Governance system

Calgarians are active in public dialogue and deliberation and use these skills to: participate in making decisions that affect them and their community’s well-being; resolve conflict; and, contribute to a high quality of life for all. Factors such as language, age, race, culture, gender, sexual orientation, time, finances, ability, knowledge and health are not barriers to being an active citizen.

100-year Goals and Targets

  • Access

    Calgary is a city in which individuals have access to all public information when they need it. They can and do participate in decisions that affect their well-being. Decision-making is an inclusive process in which broad-based support is actively sought and contributes to continual improvement in people’s lives. Factors such as language, age, race, culture, gender, sexual orientation, time, finances, ability, knowledge and health are not barriers to public decision-making.

    • Target 48
      By 2016, 80 per cent of Calgarians report that they feel government activity is open, honest, inclusive and responsive.
    • Target 49
      By 2016, Calgary City Council establishes a participatory budgeting process.
  • Conflict resolution

    Calgary is a city in which conflicts are resolved peacefully and individuals’ rights and responsibilities are accepted. Conflict resolution is seen as an opportunity to improve the fabric of the community — to ensure that all voices are heard in the resolution process. The community and local governments support mutual understanding and respect, harmony and co-operation among all peoples.

    • Target 50
      By 2036, 100 per cent of non-criminal disputes are resolved by some form of collaborative process.
    • Target 51

      By 2036, 80 per cent of non-violent criminal offences are handled in the community in which the victim lives.

    • Target 52
      By 2020, 100 per cent of regulatory offences are enforced by the responsible governments, rather than through court processes.
    • Target 53
      By 2036, 100 per cent of personal conflicts among students, parents, teachers, administrators, support staff and elected representatives in the education system are resolved through collaborative means.
  • Equity

    Calgary maintains and champions each person’s right to a sustainable life and a sustainable environment in which to live. Diversity is valued and all voices are considered in the decision-making process. Factors such as language, age, race, culture, gender, sexual orientation, time, finances, ability, knowledge and health are not barriers to publicly provided goods and services. Each decision results in the most effective and fair method of achieving mutually beneficial objectives. All decision-making enhances the value, vitality and sustainability of human and natural systems in both the present and future.

    • Target 54
      By 2021, the makeup of elected and appointed bodies reflects the diversity of the community.
    • Target 55
      By 2010, all public institutions and organizations implement sustainability principles (e.g. Melbourne Principles) in decision-making and reporting, using tools such as triple bottom line.
    • Target 56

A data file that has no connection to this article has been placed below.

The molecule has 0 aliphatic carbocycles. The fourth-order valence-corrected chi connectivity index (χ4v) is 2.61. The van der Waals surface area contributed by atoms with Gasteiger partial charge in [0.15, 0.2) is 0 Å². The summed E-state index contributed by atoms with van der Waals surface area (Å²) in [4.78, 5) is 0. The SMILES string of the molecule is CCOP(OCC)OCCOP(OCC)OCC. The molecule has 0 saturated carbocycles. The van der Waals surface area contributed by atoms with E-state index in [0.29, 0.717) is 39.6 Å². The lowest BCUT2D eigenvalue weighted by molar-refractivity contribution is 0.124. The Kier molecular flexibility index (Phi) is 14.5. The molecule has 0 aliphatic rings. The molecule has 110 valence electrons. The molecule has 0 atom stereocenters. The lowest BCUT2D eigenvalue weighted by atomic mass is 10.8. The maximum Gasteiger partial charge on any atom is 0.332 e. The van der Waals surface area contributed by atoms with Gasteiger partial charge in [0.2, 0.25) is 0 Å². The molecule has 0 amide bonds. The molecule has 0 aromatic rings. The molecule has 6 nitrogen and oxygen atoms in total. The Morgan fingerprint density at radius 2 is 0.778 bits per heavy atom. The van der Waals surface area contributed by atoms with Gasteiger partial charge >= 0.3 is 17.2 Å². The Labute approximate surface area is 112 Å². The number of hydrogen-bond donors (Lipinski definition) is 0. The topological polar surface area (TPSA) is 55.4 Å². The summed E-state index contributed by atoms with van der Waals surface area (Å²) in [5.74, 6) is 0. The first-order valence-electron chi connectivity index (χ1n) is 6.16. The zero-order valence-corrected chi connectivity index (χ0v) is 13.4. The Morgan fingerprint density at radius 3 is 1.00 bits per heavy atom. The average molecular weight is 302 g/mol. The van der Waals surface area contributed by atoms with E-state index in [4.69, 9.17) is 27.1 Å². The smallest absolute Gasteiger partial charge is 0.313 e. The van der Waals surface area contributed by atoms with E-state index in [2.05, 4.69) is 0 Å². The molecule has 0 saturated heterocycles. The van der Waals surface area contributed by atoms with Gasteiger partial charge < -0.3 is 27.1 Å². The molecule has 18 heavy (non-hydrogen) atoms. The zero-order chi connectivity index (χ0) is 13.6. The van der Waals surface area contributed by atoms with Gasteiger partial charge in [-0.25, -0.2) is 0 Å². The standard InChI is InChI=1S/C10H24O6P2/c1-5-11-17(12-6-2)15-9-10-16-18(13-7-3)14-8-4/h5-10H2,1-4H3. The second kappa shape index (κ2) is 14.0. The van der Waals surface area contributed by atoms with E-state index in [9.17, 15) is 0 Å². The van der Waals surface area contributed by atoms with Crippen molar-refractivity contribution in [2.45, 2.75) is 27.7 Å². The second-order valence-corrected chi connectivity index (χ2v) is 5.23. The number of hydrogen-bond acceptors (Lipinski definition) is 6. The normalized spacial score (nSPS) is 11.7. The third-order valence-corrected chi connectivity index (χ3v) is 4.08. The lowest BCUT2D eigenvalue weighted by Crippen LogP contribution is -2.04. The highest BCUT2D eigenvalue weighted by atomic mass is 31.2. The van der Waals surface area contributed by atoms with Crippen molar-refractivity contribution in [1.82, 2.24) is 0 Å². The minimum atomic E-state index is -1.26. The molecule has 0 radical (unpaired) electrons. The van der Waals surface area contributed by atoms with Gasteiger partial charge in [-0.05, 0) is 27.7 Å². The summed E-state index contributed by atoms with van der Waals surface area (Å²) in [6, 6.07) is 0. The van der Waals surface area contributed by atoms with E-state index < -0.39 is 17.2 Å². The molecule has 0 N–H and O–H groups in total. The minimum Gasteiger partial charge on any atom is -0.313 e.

By 2020, all public institutions and systems create and implement an urban Aboriginal policy that recognizes the detrimental colonial history experienced by First Nations, Metis and Inuit people; reduces barriers to public participation and governance; and supports economic, social and political advancement.
    • Target 57
      By 2036, racism and discrimination is dealt with by having public and private sector institutions and organizations throughout the city introduce meaningful and effective policies and processes and measurable outcomes.
  • Self-determination

    Calgary is a partner in creating and managing a sustainable region. We are empowered and actively engaged in our local community and beyond. The personal and collective freedoms that Calgarians enjoy are balanced by their responsibilities to each other and the world. Opportunities for improving quality of life are numerous and accessible, creating an environment in which Calgarians are able to decide their futures.
    • Target 58
      By 2036, there is a 75 per cent turnout in municipal elections.
    • Target 59
      By 2036, there is a citizen-to-municipal-politician ratio of 55,000:1.
    • Target 60
      By 2036, The City of Calgary reduces its dependence on property taxes to no more than 25 per cent of revenue.
    • Target 61
      By 2036, all general revenues are based on the principle of progressive taxation.
    • Target 62
      By 2036, all publicly provided goods and services are affordable, accessible and priced in accordance with their public benefits.
    • Target 63
      By 2010, The City of Calgary has co-operative, supportive and mutually beneficial working relationships with governments in the region.
    • Target 64
      By 2016, governance is restructured to allow governments to create or reallocate authority so that effective decisions are made at the geographical scale that matches the processes involved.
    • Target 65
      By 2008, beginning with the approval of the 100-year vision, all government decisions protect individual freedoms, ensure that people meet their obligations and improve quality of life.
    • Target 66
      By 2008, and every year thereafter, groups/organizations/government report on how they have considered and adopted the imagineCALGARY targets and strategies that are relevant to them and in which they have been identified as having a role.

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